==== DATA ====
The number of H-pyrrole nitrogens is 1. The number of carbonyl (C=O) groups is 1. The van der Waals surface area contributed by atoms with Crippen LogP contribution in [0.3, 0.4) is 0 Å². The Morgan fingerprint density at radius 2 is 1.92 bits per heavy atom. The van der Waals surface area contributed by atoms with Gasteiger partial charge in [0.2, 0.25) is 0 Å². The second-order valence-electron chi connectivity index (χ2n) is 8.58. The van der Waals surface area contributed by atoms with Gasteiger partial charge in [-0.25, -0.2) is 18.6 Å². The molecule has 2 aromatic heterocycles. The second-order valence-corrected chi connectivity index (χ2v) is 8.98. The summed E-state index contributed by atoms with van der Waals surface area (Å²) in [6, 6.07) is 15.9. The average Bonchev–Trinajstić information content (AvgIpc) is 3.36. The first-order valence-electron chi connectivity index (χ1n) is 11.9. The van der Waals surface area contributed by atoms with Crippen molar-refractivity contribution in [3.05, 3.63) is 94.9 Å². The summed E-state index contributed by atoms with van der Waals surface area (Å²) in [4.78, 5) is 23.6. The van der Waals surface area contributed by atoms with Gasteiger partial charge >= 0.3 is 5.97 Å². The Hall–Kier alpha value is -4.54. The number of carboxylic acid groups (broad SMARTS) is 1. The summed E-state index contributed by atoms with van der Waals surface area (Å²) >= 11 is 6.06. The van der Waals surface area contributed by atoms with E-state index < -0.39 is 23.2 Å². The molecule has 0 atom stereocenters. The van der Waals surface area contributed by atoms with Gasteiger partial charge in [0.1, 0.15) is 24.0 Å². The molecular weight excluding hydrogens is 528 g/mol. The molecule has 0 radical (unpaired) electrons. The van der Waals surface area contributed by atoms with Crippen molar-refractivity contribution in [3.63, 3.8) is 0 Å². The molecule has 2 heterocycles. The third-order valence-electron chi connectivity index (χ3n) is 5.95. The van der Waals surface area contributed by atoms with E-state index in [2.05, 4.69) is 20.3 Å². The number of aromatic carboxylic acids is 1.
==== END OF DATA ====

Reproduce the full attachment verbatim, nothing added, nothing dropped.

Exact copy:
The number of H-pyrrole nitrogens is 1. The number of carbonyl (C=O) groups is 1. The van der Waals surface area contributed by atoms with Crippen LogP contribution in [0.3, 0.4) is 0 Å². The Morgan fingerprint density at radius 2 is 1.92 bits per heavy atom. The van der Waals surface area contributed by atoms with Gasteiger partial charge in [0.2, 0.25) is 0 Å². The second-order valence-electron chi connectivity index (χ2n) is 8.58. The van der Waals surface area contributed by atoms with Gasteiger partial charge in [-0.25, -0.2) is 18.6 Å². The molecule has 2 aromatic heterocycles. The second-order valence-corrected chi connectivity index (χ2v) is 8.98. The summed E-state index contributed by atoms with van der Waals surface area (Å²) in [6, 6.07) is 15.9. The average Bonchev–Trinajstić information content (AvgIpc) is 3.36. The first-order valence-electron chi connectivity index (χ1n) is 11.9. The van der Waals surface area contributed by atoms with Crippen molar-refractivity contribution in [3.05, 3.63) is 94.9 Å². The summed E-state index contributed by atoms with van der Waals surface area (Å²) in [4.78, 5) is 23.6. The van der Waals surface area contributed by atoms with Gasteiger partial charge >= 0.3 is 5.97 Å². The Hall–Kier alpha value is -4.54. The number of carboxylic acid groups (broad SMARTS) is 1. The summed E-state index contributed by atoms with van der Waals surface area (Å²) >= 11 is 6.06. The van der Waals surface area contributed by atoms with E-state index < -0.39 is 23.2 Å². The molecule has 0 atom stereocenters. The van der Waals surface area contributed by atoms with Gasteiger partial charge in [0.1, 0.15) is 24.0 Å². The molecular weight excluding hydrogens is 528 g/mol. The molecule has 0 radical (unpaired) electrons. The van der Waals surface area contributed by atoms with Crippen molar-refractivity contribution in [3.63, 3.8) is 0 Å². The molecule has 2 heterocycles. The third-order valence-electron chi connectivity index (χ3n) is 5.95. The van der Waals surface area contributed by atoms with E-state index in [2.05, 4.69) is 20.3 Å². The number of aromatic carboxylic acids is 1.